I don’t wish to linger too long on examples of institutionalized child abuse by religious authority, because my own sensibilities recoil in outrage at the discussion of them (one need only read the newspaper stories about forced female circumcision or watch Amy Berg’s disturbing documentary “Deliver Us From Evil,” which focuses acutely on the Catholic Church’s nefarious conduct during the recent scandals involving pedophile priests). However, I do wish to mention that child abuse is institutionalized in religion because religious belief is, by its very nature, something that must be indoctrinated into adherents in order to ensure its own enduring existence, and there is no more susceptible and vulnerable type of person than a child. Religious authorities know this, and so focus much of their attention on the young, frightening them into submission with tales of hellfire and death in order to craft them into ciphers; willing instruments of God’s will, fanatically devoted to carrying out whatever God (or, more appropriately, “God’s” self-proclaimed representatives i.e. bishops, imams, rabbis) instructs them to do, up to and including murdering others and themselves. I am reminded of my encounter with the Phelps family of the Westboro Baptist Church in 2005, where I found it remarkable that, while they held signs that read “Thank God for Dead Soldiers” and “God Hates Fags,” two of the young boys talked on about race cars. They were no different from any other pre-adolescent boys in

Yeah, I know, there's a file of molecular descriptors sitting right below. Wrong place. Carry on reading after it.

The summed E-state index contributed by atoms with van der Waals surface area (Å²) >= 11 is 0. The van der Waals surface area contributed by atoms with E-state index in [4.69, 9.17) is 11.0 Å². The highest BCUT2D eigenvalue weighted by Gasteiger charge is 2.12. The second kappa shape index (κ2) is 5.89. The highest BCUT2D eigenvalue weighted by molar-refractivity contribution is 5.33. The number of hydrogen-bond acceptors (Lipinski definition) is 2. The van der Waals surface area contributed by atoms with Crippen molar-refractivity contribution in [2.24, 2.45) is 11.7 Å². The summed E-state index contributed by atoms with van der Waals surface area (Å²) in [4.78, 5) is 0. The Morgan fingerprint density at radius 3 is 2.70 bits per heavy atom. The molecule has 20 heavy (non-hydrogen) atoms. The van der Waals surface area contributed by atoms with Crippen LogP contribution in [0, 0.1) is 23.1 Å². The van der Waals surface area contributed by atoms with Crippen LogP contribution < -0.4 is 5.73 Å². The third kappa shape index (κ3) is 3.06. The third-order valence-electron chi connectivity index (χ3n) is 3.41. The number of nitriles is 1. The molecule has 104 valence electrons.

Religious morals are relative. They are relative not only to each other, as religions vary from culture to culture, but they are also relative in the context of each religion’s different iteration of declared universal morality. Don’t kill—unless they’re heathens or heretics. The maxim “Thou shalt not steal” has the same caveat. And the supposed “care” of the young that all three religions claim as among their chief responsibilities instead has led to the ritual mutilation of the body (particularly the genitals), the institutionalization of rape, and the enslavement of the mind. Given this, it will be only the most feeble-minded and willfully ignorant of theists who continue to argue for their respective dogmatic belief system’s exclusive claim on “universal” morality.
Morality is a human construction, just like religion. But unlike religion, morality does not suffer from the application of reason and rationality. As Sam Harris has repeatedly said, no society has ever suffered or committed evil because it was “too rational.” Rather, it is the absence or breakdown of reason and rationality that is often the chief cause of conflict and misery. And in all the breadth of human imagination and experience, there is nothing more unreasonable or irrational than organized religion.